Saturday 10 February 2018

Fife Coastal Path. Kirkcaldy to Buckhaven. Part Two. Caves, Bullfinches. Industry.

                                                 ALL PHOTOS CLICK FULL SCREEN.
Part two of my solo day walk along the Fife Coastal Path from Kirkcaldy to Buckhaven. This is Dysart, seen above, which is picture postcard photogenic and could easily enter a 'best kept coastal village' competition and be in with a chance of winning.
The coastal path from Kirkcaldy to the village of West Wemyss is a six km scenic joy ride, full of architectural interest, surprises around every elaborate twist and bend and a real star turn.

  Beyond West Wemyss  the path is much straighter and the scenery more industrial- less picture postcard pretty but still interesting.
You could cycle this 10 mile section between Kirkcaldy and Buckhaven quite easily but I was glad I was on foot as I'd probably not have noticed the small flock of bullfinches feeding on berries in the woods if on a bike.
It's not often I spot bullfinches this close- let alone take decent photographs of them so I was chuffed with this. An adult male.
And a female- lighter coloured lower body not that obvious here as the sun had disappeared briefly behind a cloud.
The bullfinches seemed to be feeding on these berries although I didn't actually see any being swallowed- but that might have been my presence making them slightly nervous. One of the largest UK finches and a rare sight for me- maybe spotted them around four times in 45 years yet I do look out for wildlife on any walks.
This stretch was much quieter with no-one around  so a few seals were spotted here as well.
And a strange medium sized diving duck. No idea what this is at all. I did look at a relevant info guide but wouldn't like to identify a definite candidate as nothing appeared a good enough match... unless its a late juvenile and still to get its adult colours.
Three curlews (or possibly whimbrels) in the crops looking for insects and grubs.
I soon came to the Wemyss caves which I thought would be one of the highlights of the walk. Around a dozen in total within a short distance of each other these are well known to locals and the wider community for having carved ancient pictures on them deeply scratched into the soft rock. Some show bulls, long ships, fish, Medieval symbols, and humans with tools. It is one of the best collections of Pictish cave art anywhere so it's a real pity that the caves have been left largely un-preserved/ unguarded for so long. Luckily, I could crawl into this one, moving like a snake that's just swallowed a large capybara. Not very graceful or speedy in other words. Think of a tortoise exploring a basement.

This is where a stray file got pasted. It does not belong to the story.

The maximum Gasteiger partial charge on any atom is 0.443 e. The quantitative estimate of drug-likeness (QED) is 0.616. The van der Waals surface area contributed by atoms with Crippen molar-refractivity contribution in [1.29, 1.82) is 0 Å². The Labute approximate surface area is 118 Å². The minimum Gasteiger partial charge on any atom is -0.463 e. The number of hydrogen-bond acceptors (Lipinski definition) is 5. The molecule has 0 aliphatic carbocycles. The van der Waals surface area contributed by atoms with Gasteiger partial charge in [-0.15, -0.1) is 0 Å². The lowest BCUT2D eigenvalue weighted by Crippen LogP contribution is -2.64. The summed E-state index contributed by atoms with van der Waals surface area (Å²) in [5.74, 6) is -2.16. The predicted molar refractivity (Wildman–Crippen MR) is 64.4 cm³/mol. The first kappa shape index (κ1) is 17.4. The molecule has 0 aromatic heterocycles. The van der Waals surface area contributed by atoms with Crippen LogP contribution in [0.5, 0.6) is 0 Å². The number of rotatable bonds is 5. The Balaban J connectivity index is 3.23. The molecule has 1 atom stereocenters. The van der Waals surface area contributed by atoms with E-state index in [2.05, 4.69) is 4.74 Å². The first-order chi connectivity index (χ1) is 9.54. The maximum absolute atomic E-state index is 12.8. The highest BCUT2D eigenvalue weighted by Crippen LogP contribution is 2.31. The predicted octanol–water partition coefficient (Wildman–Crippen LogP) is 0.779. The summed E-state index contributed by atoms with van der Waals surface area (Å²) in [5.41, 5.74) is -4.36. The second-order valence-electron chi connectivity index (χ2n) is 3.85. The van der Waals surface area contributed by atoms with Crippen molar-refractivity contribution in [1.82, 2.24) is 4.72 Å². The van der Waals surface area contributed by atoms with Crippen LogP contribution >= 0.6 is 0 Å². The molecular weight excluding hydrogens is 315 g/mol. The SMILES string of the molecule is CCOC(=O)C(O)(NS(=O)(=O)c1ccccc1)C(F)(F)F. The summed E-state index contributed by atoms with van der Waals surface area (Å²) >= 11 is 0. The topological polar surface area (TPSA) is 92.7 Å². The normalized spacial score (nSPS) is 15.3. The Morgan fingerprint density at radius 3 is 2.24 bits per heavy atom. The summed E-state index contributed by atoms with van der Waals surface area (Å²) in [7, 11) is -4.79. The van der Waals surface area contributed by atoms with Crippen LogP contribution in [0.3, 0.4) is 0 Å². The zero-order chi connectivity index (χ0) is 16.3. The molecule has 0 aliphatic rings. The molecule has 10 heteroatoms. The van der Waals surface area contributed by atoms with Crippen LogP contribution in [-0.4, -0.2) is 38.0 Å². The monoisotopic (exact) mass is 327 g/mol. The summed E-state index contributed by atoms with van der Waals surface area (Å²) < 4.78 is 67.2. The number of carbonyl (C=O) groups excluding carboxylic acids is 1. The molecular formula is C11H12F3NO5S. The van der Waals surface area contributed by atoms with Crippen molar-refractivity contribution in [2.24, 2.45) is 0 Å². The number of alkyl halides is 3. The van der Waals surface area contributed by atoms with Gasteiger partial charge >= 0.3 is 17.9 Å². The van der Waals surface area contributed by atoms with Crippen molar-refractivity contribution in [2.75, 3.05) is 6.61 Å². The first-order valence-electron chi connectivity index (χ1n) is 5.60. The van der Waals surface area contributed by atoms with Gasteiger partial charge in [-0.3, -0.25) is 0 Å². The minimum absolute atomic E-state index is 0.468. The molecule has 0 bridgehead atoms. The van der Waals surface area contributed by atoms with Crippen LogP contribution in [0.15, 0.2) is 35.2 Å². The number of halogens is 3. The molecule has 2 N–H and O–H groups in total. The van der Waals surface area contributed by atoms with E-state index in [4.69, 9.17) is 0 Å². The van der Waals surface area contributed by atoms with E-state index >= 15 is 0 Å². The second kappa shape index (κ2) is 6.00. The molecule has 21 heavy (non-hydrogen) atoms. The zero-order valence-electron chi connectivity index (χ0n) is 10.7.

Previous visitors have left their own graffiti in the various caves, over hundreds of years, sometimes next to the important carvings so it's hard for a casual visitor without much in depth knowledge of the subject matter to work out the genuine article and if its been tampered with or bits added on.
an obvious fish shape here.
What looks like a bull.
Some caves were deliberately chosen and carved out to encourage rock doves to nest in them- the wild ancestor of the domestic pigeon. This would be an important and reliable source of protein in lean times- both birds and eggs- as a living larder you could dip into when required. The first supermarket or corner shop.... but only for the local landed gentry. Lairds and suchlike folk that owned everything valuable in the area.
I was quite happy wandering around the larger caves where you could stand upright...
but the caves where you have to do a spot of crawling... well...I did not relish them as much as I used to...must be getting old... There is another inner cave to explore through this small hole but it's very dark inside this second chamber.
and I soon packed it in.... even with a headtorch... (I keep thinking of that bloody horror film about cave exploration 'The Descent' in tight dark places like this now since I watched it)....a guided tour would be best methinks.
A full guide and info here.
Out to sea in the Firth of Forth a pair of oil platforms sat with the distinctive shape of Berwick Law in this one rising on the mainland behind.
And in the distance ahead Buckhaven with its fabrication yard, a wind turbine, and Largo Law hill summit, marked the end of this walk.
The Jimmy Shand memorial. A legend on the country dance circuit.

Buckhaven mural.
Snake birds. Itchy neck.
The joy of gardening and watching things grow.
And from sunny Buckhaven it was a no 7 bus back to Kirkcaldy then the X27 bus back to Glasgow. Then another bus home. Six in total in one day.

A lot of travelling and a 12 hour outing so this seems an appropriate video.  The no 62 bus from the city centre past Partick and Scotstoun to Clydebank was my local bus route for the last three decades. Had many funny or unusual journeys on the no 62 coming back from a night out over the years but this is a classic. Great musicianship and a fine choice of songs. Half bus---half moving concert hall :o)